Depression: A Common Problem

Depression: A Common Problem

Depression is on the rise. According to the National Survey on Drug Use and Health depression rates rose from 6.6 percent in 2005 to 7.3 percent in 2015. In fact, the World Health Organization estimates that by 2030 depression will be the number one leading cause of the global burden of disease.

Not All Hope Is Lost

The rising prevalence of depression should not be a cause for despair, however, as there are some reasons to remain optimistic. One, with the rise of depression more attention is being paid to depression. This means that the public will become much more educated about depression and funding for depression research will rise. Two, and perhaps most importantly, depression is extremely treatable for those who seek help. This is different from most larger global problems where a solution often is not readily at hand. Third, treatment is often very successful as depression treatment enjoys the highest success rate compared to all mental illnesses. In fact, over 4/5 of people who seek help for depression will eventually feel better (source: https://www.psychiatry.org/patients-families/depression/what-is-depression).

Why Is Depression Rising?

Some people attribute the rise in social media to be the cause of the rise as keeping up with the Joneses becomes more and more important. Some people attribute the rise in depression to how busy people have gotten in the modern age. Others blame an overreliance on drugs and see them as a temporary fix being used for a longer term problem. Still others say that although people are now more connected than ever, they are now more lonely than ever and that this has caused the rise. Medical experts have attributed the rising rates of depression due to lifestyle changes where people are getting less sleep, less sunlight, eating more and exercising less. Although no one knows the exact cause, perhaps there is some truth in each explanation.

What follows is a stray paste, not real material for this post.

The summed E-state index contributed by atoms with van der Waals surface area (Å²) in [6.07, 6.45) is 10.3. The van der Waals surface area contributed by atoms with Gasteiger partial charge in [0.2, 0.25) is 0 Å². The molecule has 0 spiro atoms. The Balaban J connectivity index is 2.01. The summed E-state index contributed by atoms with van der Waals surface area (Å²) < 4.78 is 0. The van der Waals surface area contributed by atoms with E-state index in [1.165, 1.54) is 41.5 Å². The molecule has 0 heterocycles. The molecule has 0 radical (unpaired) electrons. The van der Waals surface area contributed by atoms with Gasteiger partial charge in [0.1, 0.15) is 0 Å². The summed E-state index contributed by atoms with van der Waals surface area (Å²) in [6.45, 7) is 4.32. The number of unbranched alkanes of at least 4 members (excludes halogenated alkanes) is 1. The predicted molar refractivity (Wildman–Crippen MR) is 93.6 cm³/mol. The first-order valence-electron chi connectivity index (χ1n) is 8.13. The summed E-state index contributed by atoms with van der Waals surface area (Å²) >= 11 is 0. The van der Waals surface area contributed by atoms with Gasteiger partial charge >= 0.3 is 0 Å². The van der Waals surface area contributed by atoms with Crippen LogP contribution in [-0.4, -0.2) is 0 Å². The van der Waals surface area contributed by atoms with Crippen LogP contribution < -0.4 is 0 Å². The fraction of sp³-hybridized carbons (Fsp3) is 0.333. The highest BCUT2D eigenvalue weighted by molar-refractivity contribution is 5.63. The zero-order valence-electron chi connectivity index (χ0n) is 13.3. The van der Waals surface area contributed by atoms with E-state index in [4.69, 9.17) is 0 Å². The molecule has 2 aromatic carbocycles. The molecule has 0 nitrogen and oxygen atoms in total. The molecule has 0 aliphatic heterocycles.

Depression Is Treatable But…

Depression is the most treatable mental illness but there is one caveat, the depressed person must seek help. Perhaps it is our pride but most people do not want to admit they need help. In the case of depression this is a recipe for disaster. In fact, trying to “go it alone” when dealing with depression increases the likelihood that the depressed person may experience even more problems like alcohol abuse or drug addiction. This, in turn, will lead to more and more depression and greater psychological problems.

Even in the event that a person does beat depression on his or her own there is a high likelihood that the depression will return. Having a support structure already in place in case of worsening depression might be critical to treatment. Those who combated it alone the first time will not have this support structure in place for when they really need it. Going it alone is a gamble and not worth the risk.

Depressed or Sad?

Some people might be wondering, “Well I have been feeling down, but am I really depressed?” This is an excellent question. In fact, life is full of sad events and being able to discern the difference between being sad and depressed may mean the difference between seeking treatment and not seeking treatment.

Sadness is usually a cause and effect type of situation. Something happens which causes someone to be sad. Then, when the cause is removed the sadness dissipates and eventually disappears. Depression is different. When a person is depressed he or she feels said about everything. In fact, depression lessens and even takes away the enjoyment of almost every situation. Think of sadness as the setting of the sun, it is soon over and the sun comes back out. With depression the sun never seems to come back out.


Hudson LCSW Group is a Westchester County counseling practice in White Plains, NY. We provide depression treatment and help children, teens and adults.